Decision in "Creech 14" Drone Protest Case Delayed
LAS VEGAS, Nev. - A Las Vegas judge says he's going to take his time deciding on a trespassing case that could have international ramifications. That's the word from Clark County Judge William Jansen after he heard testimony from some big names, including former U.S. Attorney General Ramsey Clark, in the case of the "Creech 14."
The 14 were arrested in 2009 at Creech Air Force Base while protesting the use of drones in Afghanistan and Pakistan that are controlled at the base. One of the defendants, Kathy Kelly, explains they pleaded not guilty, arguing they were trespassing out of necessity and assembling peacefully under the First Amendment for a redress of grievances.
"Our grievance was this deep concern about the usage of drone warfare to target and assassinate people who've had no due process whatsoever."
Judge Clark said he would take three to four months to study the issues and testimony involved before making a decision.
Kelly says they were pleased that the judge allowed expert testimony from people familiar with similar protests from the past and with his announcement that he will take his time deliberating.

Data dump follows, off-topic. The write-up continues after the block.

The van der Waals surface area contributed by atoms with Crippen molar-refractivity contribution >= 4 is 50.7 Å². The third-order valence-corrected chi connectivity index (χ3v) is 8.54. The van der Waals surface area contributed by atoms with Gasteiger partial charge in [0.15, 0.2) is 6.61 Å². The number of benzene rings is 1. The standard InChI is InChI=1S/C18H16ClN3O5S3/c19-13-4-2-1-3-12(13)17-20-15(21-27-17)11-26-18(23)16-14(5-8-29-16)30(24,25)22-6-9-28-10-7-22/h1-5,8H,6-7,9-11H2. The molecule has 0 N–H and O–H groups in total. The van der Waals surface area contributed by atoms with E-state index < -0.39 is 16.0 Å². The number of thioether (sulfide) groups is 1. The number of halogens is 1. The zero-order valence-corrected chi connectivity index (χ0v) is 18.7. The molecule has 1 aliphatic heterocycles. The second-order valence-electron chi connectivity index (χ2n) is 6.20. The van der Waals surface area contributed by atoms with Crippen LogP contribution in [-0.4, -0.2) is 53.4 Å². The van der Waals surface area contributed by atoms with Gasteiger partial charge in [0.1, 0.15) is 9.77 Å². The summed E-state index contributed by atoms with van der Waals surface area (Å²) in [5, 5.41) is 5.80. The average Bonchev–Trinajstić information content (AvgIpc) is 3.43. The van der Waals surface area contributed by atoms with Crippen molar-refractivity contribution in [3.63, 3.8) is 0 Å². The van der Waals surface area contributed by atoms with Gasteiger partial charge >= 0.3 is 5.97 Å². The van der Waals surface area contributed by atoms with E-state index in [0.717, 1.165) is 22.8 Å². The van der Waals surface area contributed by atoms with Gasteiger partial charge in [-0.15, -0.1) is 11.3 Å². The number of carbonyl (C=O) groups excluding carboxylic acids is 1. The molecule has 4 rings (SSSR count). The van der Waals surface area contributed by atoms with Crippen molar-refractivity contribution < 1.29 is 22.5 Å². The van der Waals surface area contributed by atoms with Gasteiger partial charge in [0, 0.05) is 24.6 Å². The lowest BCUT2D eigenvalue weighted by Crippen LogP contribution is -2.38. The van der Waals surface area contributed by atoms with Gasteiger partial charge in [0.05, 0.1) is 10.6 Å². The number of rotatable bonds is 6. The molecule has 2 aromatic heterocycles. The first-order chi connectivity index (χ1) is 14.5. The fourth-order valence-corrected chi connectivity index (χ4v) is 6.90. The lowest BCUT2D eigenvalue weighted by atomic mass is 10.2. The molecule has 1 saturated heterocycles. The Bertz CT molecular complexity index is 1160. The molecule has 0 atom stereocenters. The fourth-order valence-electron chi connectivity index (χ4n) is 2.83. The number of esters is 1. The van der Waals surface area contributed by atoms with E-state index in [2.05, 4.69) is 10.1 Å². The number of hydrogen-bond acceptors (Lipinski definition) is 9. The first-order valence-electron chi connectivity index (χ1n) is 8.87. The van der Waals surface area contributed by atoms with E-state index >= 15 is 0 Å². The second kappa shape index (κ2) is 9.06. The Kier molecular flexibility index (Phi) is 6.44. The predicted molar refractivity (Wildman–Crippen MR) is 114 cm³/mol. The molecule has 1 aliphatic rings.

"If he finds us guilty, I'd rather be found guilty by somebody who really studied the issues for four months, than be acquitted by somebody who just wasn't paying much attention at all and maybe wanted to get to lunch on time."
Drones can be a popular idea in an election year, Kelly says, when candidates want to talk about keeping troops out of harm's way, but she says there are other consequences.
"The anger, the antagonism that these attacks are creating when they get the wrong person or when they hit somebody on their list, but also kill their family members, is quite high, and it's lessening the security of people in the United States."